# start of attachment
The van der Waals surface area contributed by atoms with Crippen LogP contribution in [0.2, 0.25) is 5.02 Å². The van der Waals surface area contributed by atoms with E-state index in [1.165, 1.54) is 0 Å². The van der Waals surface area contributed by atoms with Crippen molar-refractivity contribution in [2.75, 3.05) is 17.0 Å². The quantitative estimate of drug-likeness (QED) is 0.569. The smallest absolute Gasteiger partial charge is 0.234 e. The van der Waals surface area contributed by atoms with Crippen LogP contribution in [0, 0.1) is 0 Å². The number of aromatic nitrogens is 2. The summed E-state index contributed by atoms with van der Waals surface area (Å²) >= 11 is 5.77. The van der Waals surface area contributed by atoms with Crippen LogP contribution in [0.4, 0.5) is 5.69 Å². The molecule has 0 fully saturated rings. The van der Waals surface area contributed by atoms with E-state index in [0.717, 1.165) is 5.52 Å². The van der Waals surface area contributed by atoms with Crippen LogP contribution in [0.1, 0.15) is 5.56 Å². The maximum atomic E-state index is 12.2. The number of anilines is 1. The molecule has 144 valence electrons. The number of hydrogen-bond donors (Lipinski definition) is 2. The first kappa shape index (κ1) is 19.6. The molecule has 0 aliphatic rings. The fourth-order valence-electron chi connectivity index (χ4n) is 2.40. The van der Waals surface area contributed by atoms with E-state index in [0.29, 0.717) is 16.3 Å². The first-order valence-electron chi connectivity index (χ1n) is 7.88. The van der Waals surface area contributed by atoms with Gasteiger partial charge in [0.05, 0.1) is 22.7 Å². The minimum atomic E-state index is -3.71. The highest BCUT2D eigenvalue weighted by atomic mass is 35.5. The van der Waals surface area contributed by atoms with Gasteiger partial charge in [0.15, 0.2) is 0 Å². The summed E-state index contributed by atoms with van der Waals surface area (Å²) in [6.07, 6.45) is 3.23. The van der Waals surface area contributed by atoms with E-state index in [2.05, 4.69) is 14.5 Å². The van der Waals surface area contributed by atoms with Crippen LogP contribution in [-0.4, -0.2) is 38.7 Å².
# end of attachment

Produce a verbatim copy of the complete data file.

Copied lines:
The van der Waals surface area contributed by atoms with Crippen LogP contribution in [0.2, 0.25) is 5.02 Å². The van der Waals surface area contributed by atoms with E-state index in [1.165, 1.54) is 0 Å². The van der Waals surface area contributed by atoms with Crippen molar-refractivity contribution in [2.75, 3.05) is 17.0 Å². The quantitative estimate of drug-likeness (QED) is 0.569. The smallest absolute Gasteiger partial charge is 0.234 e. The van der Waals surface area contributed by atoms with Crippen LogP contribution in [0, 0.1) is 0 Å². The number of aromatic nitrogens is 2. The summed E-state index contributed by atoms with van der Waals surface area (Å²) >= 11 is 5.77. The van der Waals surface area contributed by atoms with Crippen LogP contribution in [0.4, 0.5) is 5.69 Å². The molecule has 0 fully saturated rings. The van der Waals surface area contributed by atoms with E-state index in [0.717, 1.165) is 5.52 Å². The van der Waals surface area contributed by atoms with Crippen LogP contribution in [0.1, 0.15) is 5.56 Å². The maximum atomic E-state index is 12.2. The number of anilines is 1. The molecule has 144 valence electrons. The number of hydrogen-bond donors (Lipinski definition) is 2. The first kappa shape index (κ1) is 19.6. The molecule has 0 aliphatic rings. The fourth-order valence-electron chi connectivity index (χ4n) is 2.40. The van der Waals surface area contributed by atoms with E-state index in [0.29, 0.717) is 16.3 Å². The first-order valence-electron chi connectivity index (χ1n) is 7.88. The van der Waals surface area contributed by atoms with Gasteiger partial charge in [0.05, 0.1) is 22.7 Å². The minimum atomic E-state index is -3.71. The highest BCUT2D eigenvalue weighted by atomic mass is 35.5. The van der Waals surface area contributed by atoms with Gasteiger partial charge in [0.15, 0.2) is 0 Å². The summed E-state index contributed by atoms with van der Waals surface area (Å²) in [6.07, 6.45) is 3.23. The van der Waals surface area contributed by atoms with E-state index in [2.05, 4.69) is 14.5 Å². The van der Waals surface area contributed by atoms with Crippen LogP contribution in [-0.4, -0.2) is 38.7 Å².